In the early ICBM-era rockets, it seems that inertial navigation accuracy was critical. How did these systems filter out the noise in the data due to the vibration of the rocket?

If a fairly slow digital computer was sampling acceleration and making calculations from there, random but short shocks of many Gs due to vibration would significantly affect the accuracy.

Were the inertial measurement units dampened against vibration? Was some method other than sampling used to determine the acceleration over time?

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    $\begingroup$ My strong suspicion is that a low-pass filter was applied, since navigational changes should be very slow compared with vibrations. This is easier (sort of) if you stick with analog control loops $\endgroup$ – Carl Witthoft Jun 23 '20 at 14:56
  • $\begingroup$ Agree with @CarlWitthoft, I know they added digital filters to the shuttle FCS after early ground vibration testing. $\endgroup$ – Organic Marble Jun 23 '20 at 18:56

TL;DR For ICBMs of comparable era to the Saturn-V, like the Titan II, Pershing, and the Redstone, mechanical attention, electrical and digital filtering was used to remove the vibration from the sensors. Most of the vibration power was out of the control frequency (which you cannot attune without affecting your control).

It depends what you mean by "early" however we can probably get the best information by looking at the inertial guidance system of the Saturn V. The Guidance System shares heritage and general design with many missiles developed in the early 60s like the Titan II and the Redstone.

The Saturn I and Titan II used an IBM ASC-15 guidance computer, later the Saturn V used the Launch Vehicle Digital Computer[1].

However, the data for the Guidance Computer comes from what is known as an Inertial Platform. The Saturn-V uses the ST-124-M3 Inertial Platform [1]. Where the magic happens some of the magic happens (lots of it goes on in the computers too!).

ST-124-M3 Inertial Platform

It has what is known as a Stable Platform where a portion of the system is held at a constant orientation as the vehicle rotates around it, called the Inert Gimbal. The Inert Gimbal in the Saturn-V has 3 Gyroscopes and 3 Accelerometers. It holds itself stable by taking the outputs from the Gyroscopes and feeding it into servos that resist the changes in the rotation of the platform keeping it in position. This lets it report it's absolute angle in the inertial reference frame, as well as the acceleration in every axis in the inertial reference frame [2].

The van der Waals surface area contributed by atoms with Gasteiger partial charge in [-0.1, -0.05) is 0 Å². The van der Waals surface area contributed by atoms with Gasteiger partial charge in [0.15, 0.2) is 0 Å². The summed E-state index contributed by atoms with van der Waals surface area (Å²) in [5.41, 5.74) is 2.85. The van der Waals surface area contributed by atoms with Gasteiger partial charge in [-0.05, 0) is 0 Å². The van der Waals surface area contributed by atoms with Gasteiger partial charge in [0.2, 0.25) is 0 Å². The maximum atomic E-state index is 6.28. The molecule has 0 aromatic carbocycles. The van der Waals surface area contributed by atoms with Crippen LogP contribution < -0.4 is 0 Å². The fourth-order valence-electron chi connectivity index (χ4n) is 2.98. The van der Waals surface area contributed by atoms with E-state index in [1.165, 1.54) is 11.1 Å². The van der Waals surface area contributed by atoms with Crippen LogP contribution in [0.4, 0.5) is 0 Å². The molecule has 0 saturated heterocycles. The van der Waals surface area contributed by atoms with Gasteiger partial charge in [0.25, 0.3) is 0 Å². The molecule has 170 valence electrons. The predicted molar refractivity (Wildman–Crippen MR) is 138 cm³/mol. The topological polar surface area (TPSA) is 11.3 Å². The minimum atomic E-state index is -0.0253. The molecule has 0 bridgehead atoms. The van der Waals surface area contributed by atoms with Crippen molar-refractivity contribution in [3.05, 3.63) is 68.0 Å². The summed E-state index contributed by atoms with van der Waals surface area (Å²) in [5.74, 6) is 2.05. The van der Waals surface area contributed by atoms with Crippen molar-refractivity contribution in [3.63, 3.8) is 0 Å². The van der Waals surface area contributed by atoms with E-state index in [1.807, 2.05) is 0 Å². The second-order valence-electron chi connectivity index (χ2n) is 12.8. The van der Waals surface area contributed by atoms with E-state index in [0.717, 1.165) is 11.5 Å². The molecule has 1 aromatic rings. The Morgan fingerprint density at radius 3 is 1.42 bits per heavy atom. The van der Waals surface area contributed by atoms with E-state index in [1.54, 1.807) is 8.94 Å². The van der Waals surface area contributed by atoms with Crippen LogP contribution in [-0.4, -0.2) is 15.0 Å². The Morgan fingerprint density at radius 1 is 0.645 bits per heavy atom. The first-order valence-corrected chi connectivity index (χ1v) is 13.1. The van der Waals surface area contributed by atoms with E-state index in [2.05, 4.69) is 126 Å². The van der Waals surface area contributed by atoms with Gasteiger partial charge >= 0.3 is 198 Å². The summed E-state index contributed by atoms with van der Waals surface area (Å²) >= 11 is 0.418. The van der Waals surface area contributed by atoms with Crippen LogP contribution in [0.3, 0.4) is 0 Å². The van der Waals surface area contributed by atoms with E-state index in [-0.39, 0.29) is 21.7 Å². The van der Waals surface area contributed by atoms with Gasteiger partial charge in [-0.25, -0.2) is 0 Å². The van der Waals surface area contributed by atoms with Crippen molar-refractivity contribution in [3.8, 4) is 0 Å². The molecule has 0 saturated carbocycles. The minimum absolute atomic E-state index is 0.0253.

ST-124-M3 Inertial Platform

The Gimball itself attenuates vibration above 280Hz, and as you can see from the below vibration spectrum, that already cuts out a lot of energy. There are analog filters that shape the signal being sent back to the servo drives and then out to the computers from the gyros, accelerometers, and position sensors, limiting the bandwidth further to somewhere in the tens of Hz.

Saturn-V Vibration Profile

Here is the control spectrum, as you can see the highest frequency control is done for the Thrust Vectoring system at a little above 4Hz, well below the filtered bandwidth in a region where there is (relatively) little vibration.

Control Spectra

Notes: Both [1] and [2] contain an enormous wealth of super detailed information, detailed closed-loop transfer functions, diagrams characterization. Detailed descriptions of the Gyros, Accleromoters, interconnect systems, etc... just amazing! I didn't even touch on some of the other really cool systems like pendulums and optical systems sighted from the ground to align the platform shortly before launch.

[1] Description and performance of the Saturn launch vehicle's navigation, guidance, and control system, NASA-TN-D-5869 [PDF]

[2] A General Description of the ST-124-M Inertial Platform System, NASA-TN-D-2983 [PDF]


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    $\begingroup$ Thank you for this excellent answer! I have reading to do. :-) $\endgroup$ – Brad Jun 25 '20 at 4:12
  • $\begingroup$ @Brad thanks for the good question! I had a lot of fun! $\endgroup$ – Mark Omo Jun 25 '20 at 4:14

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